Alex Morgan has the Times Square billboard and the photo spread in Sports Illustrated. Megan Rapinoe is the orchestrator of the goal celebrations. And Hope Solo is, well, the ever outspoken Hope Solo.
But it is veteran forward Abby Wambach -- who burst onto the scene with the Washington Freedom a decade ago -- who remains the driving force behind the U.S. women's national team's Olympic ambitions.
She has scored a goal in each of the U.S. matches so far, tied for the most in the tournament with Canada's Melissa Tancredi. That sets up one of two individual subplots to Monday's semifinal against Canada at Manchester United's Old Trafford. The other is a race with 29-year-old Canadian forward Christine Sinclair to overtake Mia Hamm's 158 international goals. Wambach has 142. Sinclair, with three Olympic goals this summer, has 140.
It won't be a matter of whether that record will fall but when. Wambach told reporters Sunday that at age 32, with the help of some new remedies for nagging Achilles problems, she's as healthy as she has been in years and is talking about playing in the next Olympics in four years.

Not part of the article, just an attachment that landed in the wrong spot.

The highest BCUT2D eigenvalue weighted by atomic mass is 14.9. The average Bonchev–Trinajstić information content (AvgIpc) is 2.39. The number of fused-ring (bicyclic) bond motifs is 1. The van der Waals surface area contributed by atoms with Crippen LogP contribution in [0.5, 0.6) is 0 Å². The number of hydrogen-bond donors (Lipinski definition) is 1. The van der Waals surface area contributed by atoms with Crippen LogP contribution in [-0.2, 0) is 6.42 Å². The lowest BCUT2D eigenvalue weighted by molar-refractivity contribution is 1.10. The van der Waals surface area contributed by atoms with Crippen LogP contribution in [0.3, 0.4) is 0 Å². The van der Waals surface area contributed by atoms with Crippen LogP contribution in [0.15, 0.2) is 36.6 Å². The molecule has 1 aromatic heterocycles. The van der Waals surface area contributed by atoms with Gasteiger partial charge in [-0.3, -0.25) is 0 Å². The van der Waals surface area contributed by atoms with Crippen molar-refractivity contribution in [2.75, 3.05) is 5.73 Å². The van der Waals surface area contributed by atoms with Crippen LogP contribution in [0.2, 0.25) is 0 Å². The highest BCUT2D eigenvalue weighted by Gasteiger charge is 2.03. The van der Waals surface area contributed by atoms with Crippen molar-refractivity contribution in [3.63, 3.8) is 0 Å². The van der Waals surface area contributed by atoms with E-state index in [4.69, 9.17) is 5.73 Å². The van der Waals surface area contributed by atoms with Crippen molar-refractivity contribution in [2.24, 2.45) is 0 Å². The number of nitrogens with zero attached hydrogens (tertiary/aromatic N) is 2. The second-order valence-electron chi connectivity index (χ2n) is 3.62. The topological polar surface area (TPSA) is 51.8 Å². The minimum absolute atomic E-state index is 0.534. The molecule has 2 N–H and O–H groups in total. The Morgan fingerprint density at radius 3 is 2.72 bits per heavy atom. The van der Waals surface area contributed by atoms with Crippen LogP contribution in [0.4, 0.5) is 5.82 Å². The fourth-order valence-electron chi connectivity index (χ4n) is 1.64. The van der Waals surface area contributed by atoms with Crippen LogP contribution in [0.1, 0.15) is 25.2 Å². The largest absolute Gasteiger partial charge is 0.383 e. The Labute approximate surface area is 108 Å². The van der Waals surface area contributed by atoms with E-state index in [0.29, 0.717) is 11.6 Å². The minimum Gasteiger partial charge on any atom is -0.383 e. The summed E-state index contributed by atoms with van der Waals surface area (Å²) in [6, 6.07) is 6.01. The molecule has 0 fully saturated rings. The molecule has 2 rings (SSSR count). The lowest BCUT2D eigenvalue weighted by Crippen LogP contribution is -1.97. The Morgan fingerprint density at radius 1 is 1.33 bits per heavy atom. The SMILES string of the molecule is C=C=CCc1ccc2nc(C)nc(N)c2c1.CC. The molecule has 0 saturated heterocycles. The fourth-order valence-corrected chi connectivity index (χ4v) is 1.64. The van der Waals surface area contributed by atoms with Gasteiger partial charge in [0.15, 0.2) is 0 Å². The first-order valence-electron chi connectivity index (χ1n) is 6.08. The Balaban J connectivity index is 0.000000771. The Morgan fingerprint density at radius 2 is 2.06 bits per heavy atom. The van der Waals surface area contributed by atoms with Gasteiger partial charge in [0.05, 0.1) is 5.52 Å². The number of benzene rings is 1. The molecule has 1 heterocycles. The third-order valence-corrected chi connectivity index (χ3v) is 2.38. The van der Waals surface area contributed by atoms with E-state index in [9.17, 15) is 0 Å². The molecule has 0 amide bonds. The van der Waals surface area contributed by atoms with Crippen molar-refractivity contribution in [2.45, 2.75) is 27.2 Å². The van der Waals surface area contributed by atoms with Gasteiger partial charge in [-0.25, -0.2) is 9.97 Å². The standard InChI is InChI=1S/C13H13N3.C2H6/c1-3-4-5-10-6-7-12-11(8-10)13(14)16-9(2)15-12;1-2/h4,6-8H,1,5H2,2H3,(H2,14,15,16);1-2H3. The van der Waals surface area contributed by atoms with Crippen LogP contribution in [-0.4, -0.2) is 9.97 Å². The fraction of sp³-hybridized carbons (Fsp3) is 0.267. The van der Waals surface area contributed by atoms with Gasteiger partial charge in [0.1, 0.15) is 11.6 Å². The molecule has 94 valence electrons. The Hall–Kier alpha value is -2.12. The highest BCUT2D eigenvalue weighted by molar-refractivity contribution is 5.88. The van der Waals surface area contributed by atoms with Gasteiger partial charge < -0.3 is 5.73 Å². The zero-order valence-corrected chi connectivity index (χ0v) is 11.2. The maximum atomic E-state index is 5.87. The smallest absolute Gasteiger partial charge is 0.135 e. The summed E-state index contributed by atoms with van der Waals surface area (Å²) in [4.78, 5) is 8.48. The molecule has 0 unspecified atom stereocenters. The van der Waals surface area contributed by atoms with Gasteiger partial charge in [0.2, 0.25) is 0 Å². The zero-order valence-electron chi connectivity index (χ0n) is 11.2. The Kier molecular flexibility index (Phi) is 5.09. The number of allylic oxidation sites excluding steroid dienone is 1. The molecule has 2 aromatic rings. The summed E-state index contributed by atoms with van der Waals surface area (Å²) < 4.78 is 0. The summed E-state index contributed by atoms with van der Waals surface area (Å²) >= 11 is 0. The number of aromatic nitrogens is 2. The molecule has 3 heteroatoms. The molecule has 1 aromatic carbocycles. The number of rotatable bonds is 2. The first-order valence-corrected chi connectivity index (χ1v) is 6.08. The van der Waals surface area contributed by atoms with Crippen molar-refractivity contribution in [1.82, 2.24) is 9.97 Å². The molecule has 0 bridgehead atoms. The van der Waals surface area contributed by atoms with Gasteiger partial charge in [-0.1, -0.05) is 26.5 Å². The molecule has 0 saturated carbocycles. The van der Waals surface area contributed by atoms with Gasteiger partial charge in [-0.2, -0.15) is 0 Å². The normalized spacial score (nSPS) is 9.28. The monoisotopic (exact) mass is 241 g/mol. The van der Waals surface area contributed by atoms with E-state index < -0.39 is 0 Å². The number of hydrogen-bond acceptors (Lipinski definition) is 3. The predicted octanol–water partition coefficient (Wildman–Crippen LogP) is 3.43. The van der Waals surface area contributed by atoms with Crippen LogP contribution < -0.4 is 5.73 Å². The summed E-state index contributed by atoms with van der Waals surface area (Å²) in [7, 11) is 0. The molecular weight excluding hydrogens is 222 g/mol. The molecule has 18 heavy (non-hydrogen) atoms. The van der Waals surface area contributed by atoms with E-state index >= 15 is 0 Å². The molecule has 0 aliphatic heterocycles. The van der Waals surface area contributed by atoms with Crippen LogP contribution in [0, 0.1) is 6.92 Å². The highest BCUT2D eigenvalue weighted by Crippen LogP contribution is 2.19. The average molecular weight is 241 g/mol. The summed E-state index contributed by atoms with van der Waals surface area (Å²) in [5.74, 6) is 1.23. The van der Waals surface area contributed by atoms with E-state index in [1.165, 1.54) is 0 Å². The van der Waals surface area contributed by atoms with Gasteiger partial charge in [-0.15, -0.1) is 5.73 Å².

It's not as if her time has come and gone. Look no further than her own photo shoot for ESPN the Magazine's body issue for proof that she's in shape. It was merely last summer that her courageous and stunning overtime goal against Brazil in the World Cup quarterfinals captured America's hearts.
In this Olympics, she has played all but 12 minutes despite only two days between games. Her partnership with the speedy and technically gifted Morgan has been a consistent bright spot when at times midfield creativity has been lacking and openings have appeared in the defense. She took a sucker punch to the eye against Colombia. There's also the issue of Solo's Twitter habits; Wambach, the team captain, helped to quash that subject.
But most importantly, the Olympics are unfinished business. Wambach missed Beijing four years ago after suffering a broken leg in the final Olympic tuneup. On Monday, she's sure to throw her body around in usual fashion to defend an 11-year unbeaten streak against her North American neighbors and get the U.S. to the gold-medal match.
- Craig Stouffer